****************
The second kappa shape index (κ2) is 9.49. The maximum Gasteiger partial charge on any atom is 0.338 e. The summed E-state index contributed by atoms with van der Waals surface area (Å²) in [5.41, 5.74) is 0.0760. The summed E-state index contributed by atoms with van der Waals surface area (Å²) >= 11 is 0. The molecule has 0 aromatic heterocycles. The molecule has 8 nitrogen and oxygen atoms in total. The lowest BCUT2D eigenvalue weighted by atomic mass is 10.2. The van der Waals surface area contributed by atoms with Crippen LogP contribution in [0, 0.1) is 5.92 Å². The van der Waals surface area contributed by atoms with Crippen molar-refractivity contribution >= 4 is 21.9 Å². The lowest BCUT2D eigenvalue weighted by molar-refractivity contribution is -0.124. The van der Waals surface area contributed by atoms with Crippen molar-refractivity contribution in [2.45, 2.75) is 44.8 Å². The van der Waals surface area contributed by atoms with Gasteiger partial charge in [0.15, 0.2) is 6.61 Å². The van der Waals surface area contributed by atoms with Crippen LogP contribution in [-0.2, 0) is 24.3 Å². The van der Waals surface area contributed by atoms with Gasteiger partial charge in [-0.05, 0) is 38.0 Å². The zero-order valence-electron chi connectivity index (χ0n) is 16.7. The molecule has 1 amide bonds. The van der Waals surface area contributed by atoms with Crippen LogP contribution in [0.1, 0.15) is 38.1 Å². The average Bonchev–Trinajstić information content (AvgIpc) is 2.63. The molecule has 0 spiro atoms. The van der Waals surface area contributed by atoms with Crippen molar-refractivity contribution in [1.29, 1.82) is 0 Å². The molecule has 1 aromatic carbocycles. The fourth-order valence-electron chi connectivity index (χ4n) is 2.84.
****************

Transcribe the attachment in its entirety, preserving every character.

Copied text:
The second kappa shape index (κ2) is 9.49. The maximum Gasteiger partial charge on any atom is 0.338 e. The summed E-state index contributed by atoms with van der Waals surface area (Å²) in [5.41, 5.74) is 0.0760. The summed E-state index contributed by atoms with van der Waals surface area (Å²) >= 11 is 0. The molecule has 0 aromatic heterocycles. The molecule has 8 nitrogen and oxygen atoms in total. The lowest BCUT2D eigenvalue weighted by atomic mass is 10.2. The van der Waals surface area contributed by atoms with Crippen LogP contribution in [0, 0.1) is 5.92 Å². The van der Waals surface area contributed by atoms with Crippen molar-refractivity contribution >= 4 is 21.9 Å². The lowest BCUT2D eigenvalue weighted by molar-refractivity contribution is -0.124. The van der Waals surface area contributed by atoms with Crippen molar-refractivity contribution in [2.45, 2.75) is 44.8 Å². The van der Waals surface area contributed by atoms with Gasteiger partial charge in [0.15, 0.2) is 6.61 Å². The van der Waals surface area contributed by atoms with Crippen LogP contribution in [-0.2, 0) is 24.3 Å². The van der Waals surface area contributed by atoms with Gasteiger partial charge in [-0.05, 0) is 38.0 Å². The zero-order valence-electron chi connectivity index (χ0n) is 16.7. The molecule has 1 amide bonds. The van der Waals surface area contributed by atoms with Crippen LogP contribution in [0.1, 0.15) is 38.1 Å². The average Bonchev–Trinajstić information content (AvgIpc) is 2.63. The molecule has 0 spiro atoms. The van der Waals surface area contributed by atoms with Crippen molar-refractivity contribution in [1.29, 1.82) is 0 Å². The molecule has 1 aromatic carbocycles. The fourth-order valence-electron chi connectivity index (χ4n) is 2.84.